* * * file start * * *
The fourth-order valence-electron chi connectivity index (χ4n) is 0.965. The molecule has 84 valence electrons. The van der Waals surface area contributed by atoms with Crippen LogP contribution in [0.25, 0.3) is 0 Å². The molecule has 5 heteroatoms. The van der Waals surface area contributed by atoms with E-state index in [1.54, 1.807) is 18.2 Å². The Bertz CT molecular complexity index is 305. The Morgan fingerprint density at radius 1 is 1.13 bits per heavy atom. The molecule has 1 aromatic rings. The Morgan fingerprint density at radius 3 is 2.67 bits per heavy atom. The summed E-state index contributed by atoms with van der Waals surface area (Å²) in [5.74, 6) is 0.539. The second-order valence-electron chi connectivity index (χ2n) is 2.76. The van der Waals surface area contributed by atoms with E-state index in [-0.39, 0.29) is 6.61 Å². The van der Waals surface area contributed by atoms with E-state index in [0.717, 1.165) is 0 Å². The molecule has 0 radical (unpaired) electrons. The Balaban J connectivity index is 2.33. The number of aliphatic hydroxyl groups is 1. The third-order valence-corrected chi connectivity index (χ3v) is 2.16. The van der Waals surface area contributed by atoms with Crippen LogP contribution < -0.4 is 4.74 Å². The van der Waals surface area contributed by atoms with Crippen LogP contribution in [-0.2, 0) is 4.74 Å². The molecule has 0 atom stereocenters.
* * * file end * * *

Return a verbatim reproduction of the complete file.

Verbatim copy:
The fourth-order valence-electron chi connectivity index (χ4n) is 0.965. The molecule has 84 valence electrons. The van der Waals surface area contributed by atoms with Crippen LogP contribution in [0.25, 0.3) is 0 Å². The molecule has 5 heteroatoms. The van der Waals surface area contributed by atoms with E-state index in [1.54, 1.807) is 18.2 Å². The Bertz CT molecular complexity index is 305. The Morgan fingerprint density at radius 1 is 1.13 bits per heavy atom. The molecule has 1 aromatic rings. The Morgan fingerprint density at radius 3 is 2.67 bits per heavy atom. The summed E-state index contributed by atoms with van der Waals surface area (Å²) in [5.74, 6) is 0.539. The second-order valence-electron chi connectivity index (χ2n) is 2.76. The van der Waals surface area contributed by atoms with E-state index in [-0.39, 0.29) is 6.61 Å². The van der Waals surface area contributed by atoms with E-state index in [0.717, 1.165) is 0 Å². The molecule has 0 radical (unpaired) electrons. The Balaban J connectivity index is 2.33. The number of aliphatic hydroxyl groups is 1. The third-order valence-corrected chi connectivity index (χ3v) is 2.16. The van der Waals surface area contributed by atoms with Crippen LogP contribution < -0.4 is 4.74 Å². The van der Waals surface area contributed by atoms with Crippen LogP contribution in [-0.2, 0) is 4.74 Å². The molecule has 0 atom stereocenters.